Although there has been a proliferation of OERs in most disciplines over the past decade the reality is the level of awareness, curriculum integration and repurposing of open resources by teachers at least in the US remains quite low (Seaman & Seaman, 2017). However, open digital textbooks – essentially a collection of OER aggregated in a manner that resembles a textbook but may also be rich with media and hyperlinks – are an exception as they have proven easier to garner the support of institutional leaders, policy-makers, and major charitable donors. This claim is evidenced by the strong lead taken by organisations such as the William and Flora Hewlett Foundation and government departments, as clearly demonstrated in the BC Campus initiative.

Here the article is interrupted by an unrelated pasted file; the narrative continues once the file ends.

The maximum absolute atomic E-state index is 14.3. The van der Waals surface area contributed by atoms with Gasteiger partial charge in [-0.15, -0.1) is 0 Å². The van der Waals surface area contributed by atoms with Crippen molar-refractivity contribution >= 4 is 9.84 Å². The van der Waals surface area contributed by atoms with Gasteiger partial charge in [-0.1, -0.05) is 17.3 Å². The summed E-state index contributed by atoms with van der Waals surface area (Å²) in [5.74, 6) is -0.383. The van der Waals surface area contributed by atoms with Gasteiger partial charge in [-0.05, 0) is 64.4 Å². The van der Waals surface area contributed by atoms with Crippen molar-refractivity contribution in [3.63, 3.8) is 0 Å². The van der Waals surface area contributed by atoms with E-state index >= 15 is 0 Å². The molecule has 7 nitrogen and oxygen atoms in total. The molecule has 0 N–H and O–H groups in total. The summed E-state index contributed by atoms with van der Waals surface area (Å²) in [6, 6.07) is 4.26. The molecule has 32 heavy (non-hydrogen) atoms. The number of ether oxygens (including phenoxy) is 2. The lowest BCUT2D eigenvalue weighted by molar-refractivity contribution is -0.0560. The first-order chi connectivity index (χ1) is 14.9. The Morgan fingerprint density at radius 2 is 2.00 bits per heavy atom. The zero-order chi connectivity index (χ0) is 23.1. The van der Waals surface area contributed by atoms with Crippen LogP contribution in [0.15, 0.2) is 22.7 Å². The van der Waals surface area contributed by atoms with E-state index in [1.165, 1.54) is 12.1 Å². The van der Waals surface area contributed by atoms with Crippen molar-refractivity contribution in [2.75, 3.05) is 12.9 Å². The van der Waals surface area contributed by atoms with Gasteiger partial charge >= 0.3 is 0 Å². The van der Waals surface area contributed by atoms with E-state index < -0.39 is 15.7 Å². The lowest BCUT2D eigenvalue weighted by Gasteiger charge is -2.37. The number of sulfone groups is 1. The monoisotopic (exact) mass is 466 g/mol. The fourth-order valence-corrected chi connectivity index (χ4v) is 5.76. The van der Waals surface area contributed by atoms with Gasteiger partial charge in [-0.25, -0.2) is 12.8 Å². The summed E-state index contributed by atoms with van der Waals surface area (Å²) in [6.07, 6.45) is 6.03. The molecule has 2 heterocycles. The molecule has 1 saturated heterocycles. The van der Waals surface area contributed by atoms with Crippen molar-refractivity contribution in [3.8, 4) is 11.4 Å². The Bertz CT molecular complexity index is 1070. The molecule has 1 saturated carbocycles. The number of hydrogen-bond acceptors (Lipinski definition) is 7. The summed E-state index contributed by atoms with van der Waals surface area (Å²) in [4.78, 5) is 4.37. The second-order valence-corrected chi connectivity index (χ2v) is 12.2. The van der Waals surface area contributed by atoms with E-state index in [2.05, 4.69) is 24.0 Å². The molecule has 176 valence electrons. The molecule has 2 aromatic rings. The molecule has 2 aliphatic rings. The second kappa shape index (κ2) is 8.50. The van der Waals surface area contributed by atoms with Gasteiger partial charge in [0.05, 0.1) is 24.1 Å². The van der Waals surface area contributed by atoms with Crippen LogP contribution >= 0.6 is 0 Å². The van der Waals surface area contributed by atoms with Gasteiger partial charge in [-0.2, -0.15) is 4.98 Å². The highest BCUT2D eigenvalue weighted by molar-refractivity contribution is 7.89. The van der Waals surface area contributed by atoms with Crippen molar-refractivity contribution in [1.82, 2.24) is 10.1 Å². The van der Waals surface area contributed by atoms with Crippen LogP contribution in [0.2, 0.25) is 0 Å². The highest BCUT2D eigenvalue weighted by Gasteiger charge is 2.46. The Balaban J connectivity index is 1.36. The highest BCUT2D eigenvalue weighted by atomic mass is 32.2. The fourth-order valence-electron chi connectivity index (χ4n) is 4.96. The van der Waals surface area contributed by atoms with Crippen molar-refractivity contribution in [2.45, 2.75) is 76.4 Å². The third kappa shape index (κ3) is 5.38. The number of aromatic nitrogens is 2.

BC Campus began in 2012 with a project to create a collection of open textbooks aligned with the top 40 highest-enrolled subject areas in British Columbia. A second phase began in 2014 with an additional 20 textbooks. The project continues to grow with currently over 230 open digital textbooks available and at the time of writing the BC Campus OpenEd website claims that students have saved over $5m (Canadian) through the initiative, which now includes over 40 participating institutions.

In 2017, an open digital textbooks project began in the United Kingdom (UK) led by the OER Hub to test the transferability of the North American model of success to the UK context. More specifically, the UK Open Textbooks project is framed by the following overarching research question: